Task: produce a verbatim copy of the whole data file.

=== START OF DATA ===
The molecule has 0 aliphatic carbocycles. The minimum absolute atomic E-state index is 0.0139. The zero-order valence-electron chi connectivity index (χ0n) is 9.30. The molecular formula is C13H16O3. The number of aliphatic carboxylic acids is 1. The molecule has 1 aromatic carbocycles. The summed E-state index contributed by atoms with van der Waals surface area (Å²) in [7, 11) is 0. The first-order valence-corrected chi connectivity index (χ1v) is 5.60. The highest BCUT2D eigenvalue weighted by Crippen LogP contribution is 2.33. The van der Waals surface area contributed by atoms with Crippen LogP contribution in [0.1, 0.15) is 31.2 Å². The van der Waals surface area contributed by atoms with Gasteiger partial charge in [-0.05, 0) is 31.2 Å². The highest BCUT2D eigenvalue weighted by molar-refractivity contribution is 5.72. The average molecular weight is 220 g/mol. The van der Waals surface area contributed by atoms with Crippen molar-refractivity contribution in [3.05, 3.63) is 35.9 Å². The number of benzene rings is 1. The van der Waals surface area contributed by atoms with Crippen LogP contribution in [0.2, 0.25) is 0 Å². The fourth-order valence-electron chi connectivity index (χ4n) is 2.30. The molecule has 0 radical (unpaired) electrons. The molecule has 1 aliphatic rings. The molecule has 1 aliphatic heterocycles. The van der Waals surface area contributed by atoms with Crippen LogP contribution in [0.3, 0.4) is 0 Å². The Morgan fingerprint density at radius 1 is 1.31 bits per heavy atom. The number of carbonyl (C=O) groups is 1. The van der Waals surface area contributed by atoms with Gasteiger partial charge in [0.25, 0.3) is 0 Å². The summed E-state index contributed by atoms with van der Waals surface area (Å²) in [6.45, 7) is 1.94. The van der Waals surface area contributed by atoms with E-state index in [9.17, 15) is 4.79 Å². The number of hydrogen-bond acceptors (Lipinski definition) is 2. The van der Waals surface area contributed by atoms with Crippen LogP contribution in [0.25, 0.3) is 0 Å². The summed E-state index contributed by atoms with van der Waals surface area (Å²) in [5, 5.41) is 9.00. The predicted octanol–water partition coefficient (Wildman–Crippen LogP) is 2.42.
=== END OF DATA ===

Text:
The molecule has 0 aliphatic carbocycles. The minimum absolute atomic E-state index is 0.0139. The zero-order valence-electron chi connectivity index (χ0n) is 9.30. The molecular formula is C13H16O3. The number of aliphatic carboxylic acids is 1. The molecule has 1 aromatic carbocycles. The summed E-state index contributed by atoms with van der Waals surface area (Å²) in [7, 11) is 0. The first-order valence-corrected chi connectivity index (χ1v) is 5.60. The highest BCUT2D eigenvalue weighted by Crippen LogP contribution is 2.33. The van der Waals surface area contributed by atoms with Crippen LogP contribution in [0.1, 0.15) is 31.2 Å². The van der Waals surface area contributed by atoms with Gasteiger partial charge in [-0.05, 0) is 31.2 Å². The highest BCUT2D eigenvalue weighted by molar-refractivity contribution is 5.72. The average molecular weight is 220 g/mol. The van der Waals surface area contributed by atoms with Crippen molar-refractivity contribution in [3.05, 3.63) is 35.9 Å². The number of benzene rings is 1. The van der Waals surface area contributed by atoms with Crippen LogP contribution in [0.2, 0.25) is 0 Å². The fourth-order valence-electron chi connectivity index (χ4n) is 2.30. The molecule has 0 radical (unpaired) electrons. The molecule has 1 aliphatic rings. The molecule has 1 aliphatic heterocycles. The van der Waals surface area contributed by atoms with Crippen LogP contribution in [0.3, 0.4) is 0 Å². The Morgan fingerprint density at radius 1 is 1.31 bits per heavy atom. The number of carbonyl (C=O) groups is 1. The van der Waals surface area contributed by atoms with Gasteiger partial charge in [0.25, 0.3) is 0 Å². The summed E-state index contributed by atoms with van der Waals surface area (Å²) in [6.45, 7) is 1.94. The van der Waals surface area contributed by atoms with E-state index in [9.17, 15) is 4.79 Å². The number of hydrogen-bond acceptors (Lipinski definition) is 2. The van der Waals surface area contributed by atoms with Crippen LogP contribution in [0.25, 0.3) is 0 Å². The summed E-state index contributed by atoms with van der Waals surface area (Å²) in [5, 5.41) is 9.00. The predicted octanol–water partition coefficient (Wildman–Crippen LogP) is 2.42.